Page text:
When it comes to my own personal #omgdessertgoals (don’t worry, I didn’t know about that hashtag either), I’m all about the scene from Home Alone 2 with Kevin McCallister kicking it at the Plaza Hotel in a big bed surrounded by an insane spread of sweet treats and his own personal human ice cream scooper/butler gamely serving him not one, not two, but THREE scoops of ice cream. The scene is enough to make any dessert lover swoon, but let’s face it: we all don’t have access to Mr. McCallister’s credit card. And to be honest, our preferences for the sweet stuff tend to be, shall we say, a little more advanced than those of a 10-year-old from 1992. But luckily for us, Dessert Goals – NYC Dessert Fest is here to make our wildest 2016 dessert dreams come true, recommended hashtags included. The very first event of its kind, it includes a dessert photo garden, a photo booth, unlimited Intelligentsia coffee, and — oh yeah — some of the best of the best confections from NYC’s five boroughs, including sustainable ice cream sandwiches, Twinkie-inspired “cakies,” and bittles, otherwise known as cake bites infused with some of our fave breakfast cereals. Wait, what were we saying about our sophisticated adult palates…? Yeah, let’s table that convo until after the fest. October 23 in Brooklyn.
This one looks like a sleeper. No formal website. Understand schedule. A great cause. With this past weekends NYCWFF debacle and douchery, we need something that promises to be back to the roots of why food is so celebritized in the first place. Food meets technology and we can actually eat at this one. Future of Food 2016 is so future it is hosted in Queens. This could be the smartest, tastiest three and a half hours of your week. Thursday, October 20th from 6:00 – 9:30pm in Queens, NY
This Oyster Festival is near and dear to my childhood heart. I learned how to swim with oysters under my feet. Since I was 10 his festival, named after the bi-valve and the town I grew up in, has taken over the small North Shore Long Island village. Back then, a few buses of people would amount to 10,000 people over the three-day extravaganza. Now in its 32nd year, 200, 000 attendees flock to what was my sleepy hamlet on the bay. It’s fair to call it BIG TIME. The food vendors now require a food court. There’s a seafood themed shopping pavilion. Music is no longer sourced from the high school band talent. Of course, there are plenty of competitive eating bouts. Most oysters, fastest oysters, biggest oysters, they all get prizes and make for some crowd roars. Being an insider, I tend to hang back. Belly up at one spot and let the action unfold around me. Give it a try. October 15 – 16 Weekend in Oyster Bay, NY.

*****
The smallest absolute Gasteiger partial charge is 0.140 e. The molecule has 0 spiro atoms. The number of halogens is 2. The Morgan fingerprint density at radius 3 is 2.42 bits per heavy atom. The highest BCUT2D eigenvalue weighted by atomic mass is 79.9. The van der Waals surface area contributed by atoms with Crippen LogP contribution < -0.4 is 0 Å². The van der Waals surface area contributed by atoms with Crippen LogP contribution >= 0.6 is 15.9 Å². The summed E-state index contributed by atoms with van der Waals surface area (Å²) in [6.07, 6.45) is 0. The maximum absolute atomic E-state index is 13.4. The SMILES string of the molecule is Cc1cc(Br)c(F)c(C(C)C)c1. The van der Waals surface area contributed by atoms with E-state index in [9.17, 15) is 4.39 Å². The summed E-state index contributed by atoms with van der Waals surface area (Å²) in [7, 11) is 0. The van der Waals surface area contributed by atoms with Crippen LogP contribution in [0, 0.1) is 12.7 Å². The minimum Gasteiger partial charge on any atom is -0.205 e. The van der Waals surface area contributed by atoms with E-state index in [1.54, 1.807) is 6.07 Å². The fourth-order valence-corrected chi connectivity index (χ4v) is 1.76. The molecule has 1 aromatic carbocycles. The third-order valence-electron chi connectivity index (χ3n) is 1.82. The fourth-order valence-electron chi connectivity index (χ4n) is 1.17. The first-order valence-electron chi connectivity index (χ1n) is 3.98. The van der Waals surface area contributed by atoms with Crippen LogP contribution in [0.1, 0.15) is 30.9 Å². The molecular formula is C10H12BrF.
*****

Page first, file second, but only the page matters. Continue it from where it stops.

Today’s the day of atonement. I only know this as an honorary member of “the tribe” having sat through my fair share of Yom Kippur dinners. This is the meal that breaks the fast of the past 24 hours. This was the day that sent all my Jewish friends home from soccer practice early to beat sundown in high school. The thing is, my jew crew didn’t really do the fasting part very well BUT they definitely did the breaking part excellently. The typical Jewish cuisine gets a poor rep. This, under the trained taste buds, is a falsely perpetuated opinion perhaps the same way Portlanders say it’s always grey in Stumptown. For context and as a case in point, I’ve sampled some incredible homemade gefilte fish that can go toe to toe with any cultural cuisine. To this end, Jewish food needs better press and a little more marketing oomph to jump the hurdle into main stream. Ashley Albert is spearheading the effort with her artisanal matzo company from Brooklyn, The Matzo Project. Salted, cinnamon or everything (as in bagel) are your delicious choices. You can’t pick wrong. We’ve tasted them all. You might be asking why I didn’t post this last week. That’s the point you should be stocking this year round. Eating it instead of chips or Triscuits. Plus, those of you who partake in the festivities, you’ve got Sukkot in five days. Stock up.
Crafting should be renamed. The term conjures images of grandma’s knitting ornaments and hoarding bottle caps for a new macrame frame idea. Well, thanks to ETSY and Renegade the definition needs to be reworked. In fact, let’s just call these people what they are, artists. Case in point is what Ukrainian artist Hanna Dovhan does with felt. Themed after our own stomach, her Felted Food Friends Series is most possibly the cutest collection of non-edibles we’ve seen this year. They sell out quick so get dibbs while you can.